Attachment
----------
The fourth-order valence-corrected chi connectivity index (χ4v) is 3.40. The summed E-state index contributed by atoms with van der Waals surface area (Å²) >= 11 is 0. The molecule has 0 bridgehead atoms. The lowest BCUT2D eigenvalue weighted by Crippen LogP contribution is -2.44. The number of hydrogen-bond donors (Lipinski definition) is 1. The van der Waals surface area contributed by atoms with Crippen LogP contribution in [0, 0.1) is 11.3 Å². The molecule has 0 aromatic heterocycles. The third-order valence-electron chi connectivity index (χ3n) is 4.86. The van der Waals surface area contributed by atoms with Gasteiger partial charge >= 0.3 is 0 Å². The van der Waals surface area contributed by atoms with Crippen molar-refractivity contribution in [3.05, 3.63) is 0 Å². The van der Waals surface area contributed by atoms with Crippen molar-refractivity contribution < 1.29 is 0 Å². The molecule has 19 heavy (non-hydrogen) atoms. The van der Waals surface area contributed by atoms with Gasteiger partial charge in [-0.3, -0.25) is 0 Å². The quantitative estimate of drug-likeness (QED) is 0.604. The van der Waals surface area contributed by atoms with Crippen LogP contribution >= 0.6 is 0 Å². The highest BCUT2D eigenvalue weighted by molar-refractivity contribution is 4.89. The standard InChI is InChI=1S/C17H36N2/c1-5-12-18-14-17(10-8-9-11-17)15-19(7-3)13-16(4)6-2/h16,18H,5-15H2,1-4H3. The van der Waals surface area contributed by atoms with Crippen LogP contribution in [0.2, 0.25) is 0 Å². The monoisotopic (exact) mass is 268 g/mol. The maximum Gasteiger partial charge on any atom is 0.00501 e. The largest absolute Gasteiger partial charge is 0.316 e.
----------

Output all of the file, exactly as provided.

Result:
The fourth-order valence-corrected chi connectivity index (χ4v) is 3.40. The summed E-state index contributed by atoms with van der Waals surface area (Å²) >= 11 is 0. The molecule has 0 bridgehead atoms. The lowest BCUT2D eigenvalue weighted by Crippen LogP contribution is -2.44. The number of hydrogen-bond donors (Lipinski definition) is 1. The van der Waals surface area contributed by atoms with Crippen LogP contribution in [0, 0.1) is 11.3 Å². The molecule has 0 aromatic heterocycles. The third-order valence-electron chi connectivity index (χ3n) is 4.86. The van der Waals surface area contributed by atoms with Gasteiger partial charge >= 0.3 is 0 Å². The van der Waals surface area contributed by atoms with Crippen molar-refractivity contribution in [3.05, 3.63) is 0 Å². The van der Waals surface area contributed by atoms with Crippen molar-refractivity contribution < 1.29 is 0 Å². The molecule has 19 heavy (non-hydrogen) atoms. The van der Waals surface area contributed by atoms with Gasteiger partial charge in [-0.3, -0.25) is 0 Å². The quantitative estimate of drug-likeness (QED) is 0.604. The van der Waals surface area contributed by atoms with Crippen LogP contribution >= 0.6 is 0 Å². The highest BCUT2D eigenvalue weighted by molar-refractivity contribution is 4.89. The standard InChI is InChI=1S/C17H36N2/c1-5-12-18-14-17(10-8-9-11-17)15-19(7-3)13-16(4)6-2/h16,18H,5-15H2,1-4H3. The van der Waals surface area contributed by atoms with Crippen LogP contribution in [0.2, 0.25) is 0 Å². The monoisotopic (exact) mass is 268 g/mol. The maximum Gasteiger partial charge on any atom is 0.00501 e. The largest absolute Gasteiger partial charge is 0.316 e.